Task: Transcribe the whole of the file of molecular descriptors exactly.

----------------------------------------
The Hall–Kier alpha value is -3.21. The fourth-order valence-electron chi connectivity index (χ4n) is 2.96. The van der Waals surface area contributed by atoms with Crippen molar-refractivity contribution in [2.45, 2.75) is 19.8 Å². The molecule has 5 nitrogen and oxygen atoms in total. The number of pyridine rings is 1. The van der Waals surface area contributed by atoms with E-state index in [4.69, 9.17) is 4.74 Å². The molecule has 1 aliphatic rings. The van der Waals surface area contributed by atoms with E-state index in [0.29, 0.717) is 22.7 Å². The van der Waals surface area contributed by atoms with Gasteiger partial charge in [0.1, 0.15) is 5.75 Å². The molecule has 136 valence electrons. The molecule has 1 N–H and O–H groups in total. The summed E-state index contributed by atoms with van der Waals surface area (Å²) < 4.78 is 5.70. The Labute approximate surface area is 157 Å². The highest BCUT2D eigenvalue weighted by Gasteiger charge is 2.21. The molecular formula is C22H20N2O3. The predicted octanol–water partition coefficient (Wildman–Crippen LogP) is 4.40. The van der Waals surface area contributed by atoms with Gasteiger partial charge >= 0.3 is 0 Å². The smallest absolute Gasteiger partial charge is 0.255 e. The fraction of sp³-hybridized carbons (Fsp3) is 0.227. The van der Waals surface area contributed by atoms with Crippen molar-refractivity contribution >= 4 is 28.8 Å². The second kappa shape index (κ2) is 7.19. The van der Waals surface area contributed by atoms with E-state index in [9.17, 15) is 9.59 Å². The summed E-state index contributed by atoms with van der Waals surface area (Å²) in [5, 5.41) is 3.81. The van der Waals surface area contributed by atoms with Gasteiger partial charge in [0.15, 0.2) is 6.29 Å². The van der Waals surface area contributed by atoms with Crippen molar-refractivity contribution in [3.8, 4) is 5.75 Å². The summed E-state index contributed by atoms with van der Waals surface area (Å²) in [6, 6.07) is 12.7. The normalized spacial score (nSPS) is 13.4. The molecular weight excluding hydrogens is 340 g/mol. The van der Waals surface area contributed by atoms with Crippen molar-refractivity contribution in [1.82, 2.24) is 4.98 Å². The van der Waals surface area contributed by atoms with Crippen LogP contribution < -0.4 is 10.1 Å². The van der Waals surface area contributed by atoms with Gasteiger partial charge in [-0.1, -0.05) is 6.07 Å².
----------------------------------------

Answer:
The Hall–Kier alpha value is -3.21. The fourth-order valence-electron chi connectivity index (χ4n) is 2.96. The van der Waals surface area contributed by atoms with Crippen molar-refractivity contribution in [2.45, 2.75) is 19.8 Å². The molecule has 5 nitrogen and oxygen atoms in total. The number of pyridine rings is 1. The van der Waals surface area contributed by atoms with E-state index in [4.69, 9.17) is 4.74 Å². The molecule has 1 aliphatic rings. The van der Waals surface area contributed by atoms with E-state index in [0.29, 0.717) is 22.7 Å². The van der Waals surface area contributed by atoms with Gasteiger partial charge in [0.1, 0.15) is 5.75 Å². The molecule has 136 valence electrons. The molecule has 1 N–H and O–H groups in total. The summed E-state index contributed by atoms with van der Waals surface area (Å²) < 4.78 is 5.70. The Labute approximate surface area is 157 Å². The highest BCUT2D eigenvalue weighted by Gasteiger charge is 2.21. The molecular formula is C22H20N2O3. The predicted octanol–water partition coefficient (Wildman–Crippen LogP) is 4.40. The van der Waals surface area contributed by atoms with Gasteiger partial charge >= 0.3 is 0 Å². The smallest absolute Gasteiger partial charge is 0.255 e. The fraction of sp³-hybridized carbons (Fsp3) is 0.227. The van der Waals surface area contributed by atoms with Crippen molar-refractivity contribution >= 4 is 28.8 Å². The second kappa shape index (κ2) is 7.19. The van der Waals surface area contributed by atoms with E-state index in [9.17, 15) is 9.59 Å². The summed E-state index contributed by atoms with van der Waals surface area (Å²) in [5, 5.41) is 3.81. The van der Waals surface area contributed by atoms with Gasteiger partial charge in [0.15, 0.2) is 6.29 Å². The van der Waals surface area contributed by atoms with Crippen molar-refractivity contribution in [3.8, 4) is 5.75 Å². The summed E-state index contributed by atoms with van der Waals surface area (Å²) in [6, 6.07) is 12.7. The normalized spacial score (nSPS) is 13.4. The molecular weight excluding hydrogens is 340 g/mol. The van der Waals surface area contributed by atoms with Crippen molar-refractivity contribution in [1.82, 2.24) is 4.98 Å². The van der Waals surface area contributed by atoms with Crippen LogP contribution < -0.4 is 10.1 Å². The van der Waals surface area contributed by atoms with Gasteiger partial charge in [-0.1, -0.05) is 6.07 Å².